Without adequate joints, the concrete pavement material will develop eratic random cracking. This is due to the initial cure shrinkage of the concrete material and also the ultimate expansion and contraction of the concrete pavement with temperature change. Steel dowel bars at transverse joint locations have provided the most accepted means of load transfer. With this current state of the art techniques, the steel dowel bar assemblies are placed upon the subgrade prior to the placement of the concrete material. In order to insure that shrinkage cracks occur at the predetermined locations partial saw cuts are made directly over the load transfer dowel bars. This initial sawing is accomplished as soon as the concrete material will permit without raveling and before random shrinkage cracks occur. Also, a method of placing inserts prior to the final screeding of the concrete pavement surface has been utilized. Both of these methods of controlling the initial pavement cracking create some potential adverse results. Sawing can cause raveling and random cracking can develop if the sawing is not accomplished soon enough. The vibrating of the insert technique has proven to cause some loss of air content within the concrete material with attendant reduction of durability.

Major contributing factors to the deterioration of the transverse joint area, are related to excessive stress condition within the confined area. During periods of colder temperatures the transverse joints become open to the maximum. Often upper joint sealants lose resiliency during colder temperatures and fail to compensate for the opening of the joint. Even under ideal conditions the life of most poured sealants rarely exceeds three years. This limited life often leaves the open joint area very susceptible to intrusion of fluids and non-compressibles. The moisture and chemicals which pass through the open joint are absorbed into the underlying supporting subgrade material. This excessive accumulation of moisture within the confined area of the transverse joint will cause increased frost expansion of subsoils beneath the joint area. As frost leaves the ground increased subgrade elasticity will also occur. As load transfers of traffic weights are made across adjacent rigid concrete panels, hydraulic pumping of fluid subsoils will cause non-compressibles to be impounded into the open joints. The impoundment of these non-compressibles are a major cause of deterioration of the joints. When temperatures increase, during the summer, these collected non-compressibles will settle within the confines of the lower portion of the joint. As expansion of the concrete panels occur, the restricted lower portion of the transverse joint will absorb the total compressive demand of the closing of the joint. This will rupture the concrete material at the lower portion of the joint and begin a cycle of triangular deterioration growth. Subsequent cycles of this phenomena will cause the deterioration triangle to enlarge until the upper apex of the triangle will appear at surface level.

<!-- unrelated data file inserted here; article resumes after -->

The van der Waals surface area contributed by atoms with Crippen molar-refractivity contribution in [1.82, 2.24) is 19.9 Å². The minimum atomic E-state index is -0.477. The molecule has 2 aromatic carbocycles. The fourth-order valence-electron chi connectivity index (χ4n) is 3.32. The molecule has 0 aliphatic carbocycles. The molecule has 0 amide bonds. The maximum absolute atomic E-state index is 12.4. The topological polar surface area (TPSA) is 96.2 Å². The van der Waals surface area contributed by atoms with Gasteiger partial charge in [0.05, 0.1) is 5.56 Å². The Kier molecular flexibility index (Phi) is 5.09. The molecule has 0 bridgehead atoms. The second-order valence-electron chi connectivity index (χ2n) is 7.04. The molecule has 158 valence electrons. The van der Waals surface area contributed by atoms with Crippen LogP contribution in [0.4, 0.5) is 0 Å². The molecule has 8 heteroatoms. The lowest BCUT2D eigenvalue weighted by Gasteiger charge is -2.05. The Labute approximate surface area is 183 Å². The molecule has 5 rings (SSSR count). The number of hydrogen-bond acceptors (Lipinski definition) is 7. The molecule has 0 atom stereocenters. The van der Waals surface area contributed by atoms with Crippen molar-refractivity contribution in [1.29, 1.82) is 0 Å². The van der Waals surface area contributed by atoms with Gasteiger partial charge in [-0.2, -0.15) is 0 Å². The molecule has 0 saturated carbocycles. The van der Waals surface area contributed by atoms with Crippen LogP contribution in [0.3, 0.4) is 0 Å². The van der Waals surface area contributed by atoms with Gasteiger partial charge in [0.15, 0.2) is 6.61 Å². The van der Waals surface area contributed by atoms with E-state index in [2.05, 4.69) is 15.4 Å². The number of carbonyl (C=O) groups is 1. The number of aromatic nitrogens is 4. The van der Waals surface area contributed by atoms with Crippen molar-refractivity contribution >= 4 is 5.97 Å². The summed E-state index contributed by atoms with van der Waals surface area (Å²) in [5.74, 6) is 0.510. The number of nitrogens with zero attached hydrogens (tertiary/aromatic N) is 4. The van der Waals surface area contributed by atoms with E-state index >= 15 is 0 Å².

At this point the entire joint area becomes susceptible to increased moisture intrusion resulting in increased subgrade elasticity. The rigid steel dowel bar will induce added bending moment stress within the weakened concrete area. This will result in rapid complete failure of the joint system and potential faulting can occur.

It is the object of the invention to provide a load transfer system for concrete pavements which will provide an improved method of load transfer and will resist deterioration of concrete, providing longevity to the transverse joint area.

SUMMARY OF THE INVENTION

The load transfer cell assembly of the invention is designed to replace the current state of the art dowel bar assembly for load transfer of jointed concrete pavement panels. This invention functions to provide an improved method of load transfer. The load transfer cell consists of two vertical symmetrical walls which are attached to a base section and spaced apart with compressed elastomers to form an upright open joint cell between adjacent concrete pavement panels. The plastic wall liners and base section seal off the adjacent side walls of the concrete structure from absorption of harmful moisture and chemicals. It forms an open cell which allows water, chemicals and non-compressibles to migrate to a lower drainage trough which funnels these materials to the ouside ends of the pavement joint. The drainage trough is formed as a connecting member for the base support chairs with provisions to receive a continuous flexible trough where two or more pavement widths flow in the same direction. Lateral movement of moisture, chemicals and non-compressibles is provided to current state of the art edge drain systems (not shown). The drainage trough is preferably sized to permit periodic flushing and removal of non-compressibles with a high pressure water jet and vacuum system. The drainage trough should therefore be accessible at both ends of the load transfer cell joint. Removable end closure caps seal off the joint edge from shoulder material. The drainage trough is preferably raised above the pavement subgrade to prevent its damage.

An example of this type of joint is disclosed in my co-pending U.S. patent application Ser. No. 495,776 entitled Transverse Joint Cell For Concrete Structures and filed May 18, 1983 which application is hereby incorporated herein by reference thereto. Reference may be thereto for further information on the construction of corresponding parts.